While performances are open to the public, the weekly sessions aren't so much traditional shows as they are the epicenter of a new community coalescing around common interests and doing what they love, explained Nevin Domer, D-22's Booking Manager and a creative team member of the club's associated record label, Maybe Mars.
Some nights, he said, people take the role of the audience. On other nights, they are the performers. "In the end, the focus is on the community and an exchange of ideas -- not the number of tickets sold."
"It's typically a small crowd made up of mostly die-hard listeners and musicians," said Spectator V, adding that the two aren't mutually-exclusive. "It's outliers playing dubious post-apocalyptic genres, some being more exciting than others. And a great soundtrack in between sets."
Zhang Shouwang (WHITE+, Carsick Cars) sees Zoomin' Night as the natural predecessor of Waterland Kwanyin -- the now-defunct Tuesday night series curated by Subjam Records and music critic Yan Jun that ran from June 2005 to Oct 2008 at 2 Kolegas -- and the No Beijing movement, a group of affiliated bands and musicians who, drawing inspiration from the proto-punk and avant-garde minimalism that oozed from New York in the mid-1970s, gave birth to the bands that eventually became Snapline, Carsick Cars, WHITE and the Gar.
A new DIY cassette label and zine, Rose Mansion Analog, has also sprouted from this freshly-tilled soil.
The project was launched out of necessity, said founder Spectator V. Analog recording fell by the wayside about a decade ago due to advances in technology and recording studios slowly phased out the technology, resulting in a near-total absence of analog studios here in China.
"We set up a mobile studio, like how Alan Lomax did it back in the day," he said, referring to the legendary preservationist of world music. "But instead of recording country bluesmen, we record sound-based oscillator duo, keyboard rock and loud folk music."
The lo-fi aspect isn't something intentional, said Spectator V , but more due to technical and financial limitation of doing it on their own.
He likens the analog versus digital debate to making rice: "You can choose to use a rice cooker, or you can use a microwave. No matter what, you'll get fluffy, steamy rice at the end -- but the latter method basically nuked all the nutrients out of the rice."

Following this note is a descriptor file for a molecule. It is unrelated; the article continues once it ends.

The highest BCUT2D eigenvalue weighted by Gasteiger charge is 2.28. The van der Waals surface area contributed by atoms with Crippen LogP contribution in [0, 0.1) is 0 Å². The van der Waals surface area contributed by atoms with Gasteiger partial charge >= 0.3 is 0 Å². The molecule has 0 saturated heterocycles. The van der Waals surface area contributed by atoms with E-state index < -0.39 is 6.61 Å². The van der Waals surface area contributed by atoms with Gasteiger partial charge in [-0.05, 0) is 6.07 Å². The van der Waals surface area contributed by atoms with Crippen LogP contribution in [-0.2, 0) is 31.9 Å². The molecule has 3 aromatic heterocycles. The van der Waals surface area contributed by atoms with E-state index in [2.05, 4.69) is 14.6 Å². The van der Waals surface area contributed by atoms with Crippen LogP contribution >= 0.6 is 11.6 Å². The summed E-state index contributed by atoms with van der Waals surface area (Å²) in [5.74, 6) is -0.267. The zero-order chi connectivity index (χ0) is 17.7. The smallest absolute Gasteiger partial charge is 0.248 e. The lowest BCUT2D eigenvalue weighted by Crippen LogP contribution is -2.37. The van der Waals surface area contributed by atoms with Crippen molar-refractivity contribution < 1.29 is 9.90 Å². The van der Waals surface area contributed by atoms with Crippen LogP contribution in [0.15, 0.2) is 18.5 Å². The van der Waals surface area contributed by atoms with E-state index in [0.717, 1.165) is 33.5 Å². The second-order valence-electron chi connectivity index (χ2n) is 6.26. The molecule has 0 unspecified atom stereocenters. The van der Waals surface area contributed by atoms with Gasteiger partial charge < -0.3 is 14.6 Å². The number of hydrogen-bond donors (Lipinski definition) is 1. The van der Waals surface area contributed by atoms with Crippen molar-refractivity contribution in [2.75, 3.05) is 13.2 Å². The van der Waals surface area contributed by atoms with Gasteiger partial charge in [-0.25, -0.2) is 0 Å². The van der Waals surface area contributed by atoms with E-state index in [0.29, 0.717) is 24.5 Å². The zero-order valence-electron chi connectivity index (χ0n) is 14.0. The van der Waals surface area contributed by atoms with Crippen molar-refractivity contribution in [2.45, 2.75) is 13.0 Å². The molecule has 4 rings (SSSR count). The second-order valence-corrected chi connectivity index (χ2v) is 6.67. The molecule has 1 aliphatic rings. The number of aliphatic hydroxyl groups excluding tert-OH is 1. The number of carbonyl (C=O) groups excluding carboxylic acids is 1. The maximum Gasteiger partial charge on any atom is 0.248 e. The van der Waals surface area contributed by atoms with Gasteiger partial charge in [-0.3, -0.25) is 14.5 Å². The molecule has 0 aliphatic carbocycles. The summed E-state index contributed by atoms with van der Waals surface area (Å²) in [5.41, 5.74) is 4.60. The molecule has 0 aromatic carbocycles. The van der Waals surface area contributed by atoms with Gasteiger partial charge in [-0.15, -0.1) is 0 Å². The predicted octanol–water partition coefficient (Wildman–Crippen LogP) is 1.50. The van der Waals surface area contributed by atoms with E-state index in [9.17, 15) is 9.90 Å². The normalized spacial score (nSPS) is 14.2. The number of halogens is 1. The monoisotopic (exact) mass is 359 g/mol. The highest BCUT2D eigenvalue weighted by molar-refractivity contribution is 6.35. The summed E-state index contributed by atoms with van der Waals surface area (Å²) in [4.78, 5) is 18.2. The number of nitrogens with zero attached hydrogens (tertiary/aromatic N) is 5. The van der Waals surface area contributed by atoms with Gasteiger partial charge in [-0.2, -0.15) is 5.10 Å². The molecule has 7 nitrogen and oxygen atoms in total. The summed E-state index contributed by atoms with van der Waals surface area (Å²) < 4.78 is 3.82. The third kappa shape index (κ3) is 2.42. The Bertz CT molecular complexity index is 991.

Rose Mansion Analog's first round of releases -- lavishly-illustrated cassettes by the Offset: Spectacles, Hot & Cold and Canadian lo-fi outfit Dirty Beaches -- were released on Tues, June 15.
“We don’t really go for titles here,” said Charles Saliba as he explained the many roles he plays at D-22 — the epicenter of Beijing’s indie music scene — including manager and accountant. “I get stuff done — I even get behind the bar and serve drinks when I have to.”
Saliba likes to tell people that D-22 is “the only true Communist organization left in the country,” explaining that the club’s mission is to support the music scene here in every way possible — not to make money. “We want to help bands make a living with their music.”
Amid the relentlessly changing cityscapes of Beijing and Shanghai, a new kind of music is being made. In terms of its discordance and abstraction, it compares to Dada, or the New York City and Berlin avant-garde movements of the 1970s. Yet something about it — a certain urgency and iconoclasm — could only have been spawned amid the wild experiment that is modern China itself. The country's punk and alternative-rock scenes have been gushed over by excited commentators, eager to cite them as evidence of China's changing mores. But they are staid in comparison to that created by a new breed of artists, who eschew conventional guitar-based music in favor of baffling electronica, extreme noise and found sound.
"Many experimental musicians started with rock, before slowly abandoning it for the freedom and creative space that is experimental music," says Lao Yang, the owner of Sugar Jar, a tiny record shop in Beijing that serves as the epicenter of this burgeoning avant-garde. Michael Ohlsson, a Shanghai-based music promoter, speculates that musicians are being drawn to the experimental scene because the music being produced is a purist's form and often has no lyrics. As such, it is far less likely to offend officialdom than, say, punk, which tends to be much more verbose, socially engaged and populist.